• Presidential panel uncovers billions of naira unexecuted contracts

From Molly Kilete, Abuja

THE presidential commit­tee set up to probe illegal purchase of arms for the ongoing counter-terrorism war in the North East has concluded arrangement to beam its searchlights on the Nigerian Navy, Daily Sun can authoritatively reveal.

The probe will begin on May 1.

A competent source revealed that funds run­ning into billions of Naira, earmarked for the purchase of equipment, which has not been purchased or delivered, have been traced to the Nige­rian Navy, even though the source says it is not as messy as that of the Air Force and the Nigerian Army.

The panel is to invite past and present chiefs of naval staff, Chief of Training and Operations (C-TOPS), Chief of Policy and Plans (COPP), Chief of Accounts and Bud­gets as well as directors in the finance department to ex­plain what they know about the purchase of arms for the counter insurgency war.

The source said although it has not yet decide on whether or not to invite the past navy chiefs, the evidence by those invited would determine the fate of past CNS.

The source, who would not want to be mentioned, told Daily Sun that investigations showed that huge sums of money allocated to the navy for the counter insurgency operation was not accounted for.

According to the source, “the Nigerian Navy is the next service that we are going to invite concern­ing purchasing of arms and ammunition. I must, however, say that the amount we are investigating is little compared to that of the Air Force and the army. That is probably because Boko Haram operations is not a navy operation, but they are still involved in the arms purchase.

“Navy was given a specific amount of money but not as much as army and NAF, but we will find out what they did with that money. That is why we will invite past and present CNS, if the need arises. But we will also invite the past and present chiefs of policy and plans, chief of administrations, budget­ing, departmental chiefs and anyone that has something to do with contract procurement because the navy collected money that they have not been able to account for.

“We also have instances where the navy collected money from Federal Gov­ernment agencies without informing the Defence Head­quarters.”

Meanwhile, more army officers are expected to appear today and tomorrow before the panel to explain what they know about the purchase of arms and am­munition. This is coming just as our source said 40 serving and retired army officer have so far appeared before the presidential panel, which have penciled down 60 army officers to appear before it.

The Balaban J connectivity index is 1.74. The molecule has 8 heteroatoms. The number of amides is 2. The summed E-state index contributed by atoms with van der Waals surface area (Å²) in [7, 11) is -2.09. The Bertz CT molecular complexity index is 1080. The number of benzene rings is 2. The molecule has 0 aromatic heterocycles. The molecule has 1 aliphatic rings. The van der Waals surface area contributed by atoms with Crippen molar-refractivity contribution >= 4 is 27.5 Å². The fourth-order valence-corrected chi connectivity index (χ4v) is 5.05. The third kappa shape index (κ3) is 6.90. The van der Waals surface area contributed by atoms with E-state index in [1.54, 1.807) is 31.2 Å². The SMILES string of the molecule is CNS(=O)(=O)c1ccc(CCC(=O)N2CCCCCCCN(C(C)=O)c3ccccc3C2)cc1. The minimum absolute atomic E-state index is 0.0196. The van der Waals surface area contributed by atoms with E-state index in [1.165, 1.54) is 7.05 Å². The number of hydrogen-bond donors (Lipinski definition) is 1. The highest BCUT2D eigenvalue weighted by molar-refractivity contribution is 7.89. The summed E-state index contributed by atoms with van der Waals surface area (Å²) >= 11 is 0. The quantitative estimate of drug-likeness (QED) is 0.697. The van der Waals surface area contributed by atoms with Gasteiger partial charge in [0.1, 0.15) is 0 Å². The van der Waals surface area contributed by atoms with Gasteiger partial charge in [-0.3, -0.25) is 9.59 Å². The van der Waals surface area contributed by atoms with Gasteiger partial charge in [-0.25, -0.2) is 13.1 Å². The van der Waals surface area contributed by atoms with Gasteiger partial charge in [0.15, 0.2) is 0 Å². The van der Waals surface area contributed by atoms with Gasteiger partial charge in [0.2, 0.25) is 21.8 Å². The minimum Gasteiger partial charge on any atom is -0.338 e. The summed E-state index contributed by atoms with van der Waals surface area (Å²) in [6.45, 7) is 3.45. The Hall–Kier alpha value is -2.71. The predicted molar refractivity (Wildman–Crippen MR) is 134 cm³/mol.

Most of the officers who appeared before the panel are said to have given useful information to the panel.

The source said though the panel has not yet invite any former or present chief of army staff, revelations made by some of the officers in their confessional statements, indicted some army chiefs in the area of misapplication of funds running into billions of Naira and dollars.

According to the source, “there are instances where the army collected huge amounts of money from the Federal Government agen­cies for specific purposes and spent it without referring or informing the Defence Headquarters, and we are talking about money running into billions of Naira.

“We have instances where army officers and service chiefs collected money from government agencies and spent it on entirely differ­ent purposes other than for that for which it was given without authorisation.

“For instance, we have uncovered instances where the approving authority collects money for purpose A, and spent it on purpose B, without virement; it is unlawful to do that and a lot of money will be coming out by the time we finish.”

Asked to comment on speculations that mem­bers of the panel members were specially selected to witch-hunt members of the opposition and anyone who stood in the way of President Muhammadu Buhari in the last elections, the source said members of the panel were men of integrity who had successful careers in the Nigerian Armed Forces.

The source who spoke on how the panel operates, said, “we are not a court, but an administrative panel and we work with the documents in our possession. We don’t need to invite anybody to face the panel with the kind of documents that we have, but you see we have to do that out of courtesy. It is out of fairness that we invite whosoever that is involved to come and say what he has to say.

“If your name is in our books, we invite you to hear from you. We have invited both serving and retired officers and if indicted at the end of the day, we write our reports and send to the convening authority, who decides whatever they want to do with our report. We have no powers to send anybody to court. There has been a lot of exaggeration.

“We are not out to witch-hunt anybody; we are re­tired military personnel with very high integrity and the panel is not being dictated to by anybody. The panel is not tele-guided by anybody and the panel is not biased.

“What we do is we peruse documents, accounts and contracts from the three services, Army, Navy and Air Force, and from there we dig out the facts.

“So far, we have invited 40 serving and retired army officers that have something to do with procurement. While the panel is expected to conclude its interview of army officers by the end of April, and commence with officers of the Nigerian Navy, the panel may ask for another extension to enable it do a through job.”

A top security source told Daily Sun that the panel, which will conclude its nine months time frame at the end of May, may apply for an extension to enable it conclude reports and make recommendations to the convening authorities.

When contacted last night, Commodore Chris Ezekobe, naval spokesman, said he could not comment until he gets to the office today to know the details.